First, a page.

Tae Yano


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Textual Predictors of Bill Survival in Congressional Committees
Tae Yano | Noah A. Smith | John D. Wilkerson
Proceedings of the 2012 Conference of the North American Chapter of the Association for Computational Linguistics: Human Language Technologies


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Structured Databases of Named Entities from Bayesian Nonparametrics
Jacob Eisenstein | Tae Yano | William Cohen | Noah Smith | Eric Xing
Proceedings of the First workshop on Unsupervised Learning in NLP


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Shedding (a Thousand Points of) Light on Biased Language
Tae Yano | Philip Resnik | Noah A. Smith
Proceedings of the NAACL HLT 2010 Workshop on Creating Speech and Language Data with Amazon’s Mechanical Turk


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Predicting Response to Political Blog Posts with Topic Models
Tae Yano | William W. Cohen | Noah A. Smith
Proceedings of Human Language Technologies: The 2009 Annual Conference of the North American Chapter of the Association for Computational Linguistics


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Relation between Agreement Measures on Human Labeling and Machine Learning Performance: Results from an Art History Domain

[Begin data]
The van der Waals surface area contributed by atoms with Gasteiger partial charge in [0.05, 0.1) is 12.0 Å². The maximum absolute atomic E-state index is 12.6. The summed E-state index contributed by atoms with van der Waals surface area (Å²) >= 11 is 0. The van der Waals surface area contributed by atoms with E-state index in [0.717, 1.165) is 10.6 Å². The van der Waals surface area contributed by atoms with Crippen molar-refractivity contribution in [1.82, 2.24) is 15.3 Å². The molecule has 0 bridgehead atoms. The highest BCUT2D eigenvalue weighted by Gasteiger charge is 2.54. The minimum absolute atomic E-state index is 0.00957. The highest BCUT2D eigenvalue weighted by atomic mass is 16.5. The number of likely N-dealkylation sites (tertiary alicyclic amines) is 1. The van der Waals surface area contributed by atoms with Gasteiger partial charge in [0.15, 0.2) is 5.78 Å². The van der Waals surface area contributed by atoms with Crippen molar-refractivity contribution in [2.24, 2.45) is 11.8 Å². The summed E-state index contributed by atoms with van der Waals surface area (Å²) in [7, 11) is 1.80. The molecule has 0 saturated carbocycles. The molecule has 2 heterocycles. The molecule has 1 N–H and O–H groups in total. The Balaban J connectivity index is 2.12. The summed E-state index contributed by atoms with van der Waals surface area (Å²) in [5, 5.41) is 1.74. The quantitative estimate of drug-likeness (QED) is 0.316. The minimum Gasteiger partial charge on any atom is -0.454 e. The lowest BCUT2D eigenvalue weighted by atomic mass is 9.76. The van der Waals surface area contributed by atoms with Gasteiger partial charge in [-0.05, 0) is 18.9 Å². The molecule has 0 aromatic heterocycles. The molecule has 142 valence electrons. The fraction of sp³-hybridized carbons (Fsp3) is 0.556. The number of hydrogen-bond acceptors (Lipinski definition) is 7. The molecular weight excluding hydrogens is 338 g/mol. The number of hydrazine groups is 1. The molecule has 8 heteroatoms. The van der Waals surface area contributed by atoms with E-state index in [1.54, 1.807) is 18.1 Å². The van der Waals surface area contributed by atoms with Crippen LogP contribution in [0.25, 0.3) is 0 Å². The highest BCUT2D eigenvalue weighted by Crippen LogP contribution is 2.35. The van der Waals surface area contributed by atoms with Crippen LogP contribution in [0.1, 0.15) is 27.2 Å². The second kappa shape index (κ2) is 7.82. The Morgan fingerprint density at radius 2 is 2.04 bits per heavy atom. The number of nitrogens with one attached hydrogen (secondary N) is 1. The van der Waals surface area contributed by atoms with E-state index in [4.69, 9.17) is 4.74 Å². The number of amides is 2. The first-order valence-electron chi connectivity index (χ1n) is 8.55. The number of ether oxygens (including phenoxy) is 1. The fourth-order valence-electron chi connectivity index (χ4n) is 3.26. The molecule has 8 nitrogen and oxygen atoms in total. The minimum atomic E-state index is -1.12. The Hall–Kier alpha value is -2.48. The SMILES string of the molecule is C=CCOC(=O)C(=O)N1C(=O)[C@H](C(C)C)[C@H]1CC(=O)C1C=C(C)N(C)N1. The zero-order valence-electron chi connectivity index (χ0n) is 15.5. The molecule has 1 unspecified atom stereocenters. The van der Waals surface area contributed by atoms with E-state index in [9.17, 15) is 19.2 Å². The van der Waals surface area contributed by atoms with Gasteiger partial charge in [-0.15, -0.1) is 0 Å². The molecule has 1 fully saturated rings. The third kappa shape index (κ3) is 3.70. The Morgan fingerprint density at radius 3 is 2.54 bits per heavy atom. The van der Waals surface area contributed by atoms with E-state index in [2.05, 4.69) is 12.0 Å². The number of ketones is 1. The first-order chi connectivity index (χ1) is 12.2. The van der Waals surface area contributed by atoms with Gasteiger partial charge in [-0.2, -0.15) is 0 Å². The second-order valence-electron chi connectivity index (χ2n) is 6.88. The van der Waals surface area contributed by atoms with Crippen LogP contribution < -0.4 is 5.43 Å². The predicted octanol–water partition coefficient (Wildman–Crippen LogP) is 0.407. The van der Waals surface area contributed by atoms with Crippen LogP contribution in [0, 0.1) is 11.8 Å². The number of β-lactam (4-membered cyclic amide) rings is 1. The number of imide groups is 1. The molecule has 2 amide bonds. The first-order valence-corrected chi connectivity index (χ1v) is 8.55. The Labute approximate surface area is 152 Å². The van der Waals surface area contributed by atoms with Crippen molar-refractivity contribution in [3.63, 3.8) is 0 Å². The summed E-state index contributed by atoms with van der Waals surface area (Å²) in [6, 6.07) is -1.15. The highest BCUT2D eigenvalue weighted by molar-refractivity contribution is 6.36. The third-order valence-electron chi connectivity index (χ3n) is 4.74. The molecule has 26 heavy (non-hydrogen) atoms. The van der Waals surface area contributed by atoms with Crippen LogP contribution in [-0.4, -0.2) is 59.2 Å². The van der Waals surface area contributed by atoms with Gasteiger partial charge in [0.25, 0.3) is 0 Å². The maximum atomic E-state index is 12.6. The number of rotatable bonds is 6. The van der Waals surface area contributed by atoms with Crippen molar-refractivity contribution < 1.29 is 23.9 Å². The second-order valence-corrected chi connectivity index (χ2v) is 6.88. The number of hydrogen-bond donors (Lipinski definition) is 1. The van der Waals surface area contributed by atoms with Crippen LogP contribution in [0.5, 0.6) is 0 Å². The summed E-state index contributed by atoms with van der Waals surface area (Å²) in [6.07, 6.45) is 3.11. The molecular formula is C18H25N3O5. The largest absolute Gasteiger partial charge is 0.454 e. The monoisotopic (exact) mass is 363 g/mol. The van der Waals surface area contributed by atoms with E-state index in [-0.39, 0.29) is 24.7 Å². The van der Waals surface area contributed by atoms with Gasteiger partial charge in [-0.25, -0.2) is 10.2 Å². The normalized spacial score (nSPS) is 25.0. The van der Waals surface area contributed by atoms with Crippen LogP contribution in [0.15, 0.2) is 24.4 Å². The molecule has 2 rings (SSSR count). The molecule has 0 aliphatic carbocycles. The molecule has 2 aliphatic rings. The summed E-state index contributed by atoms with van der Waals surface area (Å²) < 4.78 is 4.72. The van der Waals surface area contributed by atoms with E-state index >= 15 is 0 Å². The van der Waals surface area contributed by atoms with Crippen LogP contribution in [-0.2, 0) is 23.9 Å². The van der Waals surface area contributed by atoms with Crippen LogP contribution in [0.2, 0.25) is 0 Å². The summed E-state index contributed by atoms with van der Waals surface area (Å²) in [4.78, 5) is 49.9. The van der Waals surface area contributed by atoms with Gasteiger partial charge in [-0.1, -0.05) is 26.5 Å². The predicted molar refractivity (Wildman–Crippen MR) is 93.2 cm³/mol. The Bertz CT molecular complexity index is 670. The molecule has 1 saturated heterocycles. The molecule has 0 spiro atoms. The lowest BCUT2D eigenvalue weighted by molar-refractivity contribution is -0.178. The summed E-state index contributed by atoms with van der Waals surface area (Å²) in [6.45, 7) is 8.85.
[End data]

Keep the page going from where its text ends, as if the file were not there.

Rebecca Passonneau | Tom Lippincott | Tae Yano | Judith Klavans
Proceedings of the Sixth International Conference on Language Resources and Evaluation (LREC'08)

We discuss factors that affect human agreement on a semantic labeling task in the art history domain, based on the results of four experiments where we varied the number of labels annotators could assign, the number of annotators, the type and amount of training they received, and the size of the text span being labeled. Using the labelings from one experiment involving seven annotators, we investigate the relation between interannotator agreement and machine learning performance. We construct binary classifiers and vary the training and test data by swapping the labelings from the seven annotators. First, we find performance is often quite good despite lower than recommended interannotator agreement. Second, we find that on average, learning performance for a given functional semantic category correlates with the overall agreement among the seven annotators for that category. Third, we find that learning performance on the data from a given annotator does not correlate with the quality of that annotator’s labeling. We offer recommendations for the use of labeled data in machine learning, and argue that learners should attempt to accommodate human variation. We also note implications for large scale corpus annotation projects that deal with similarly subjective phenomena.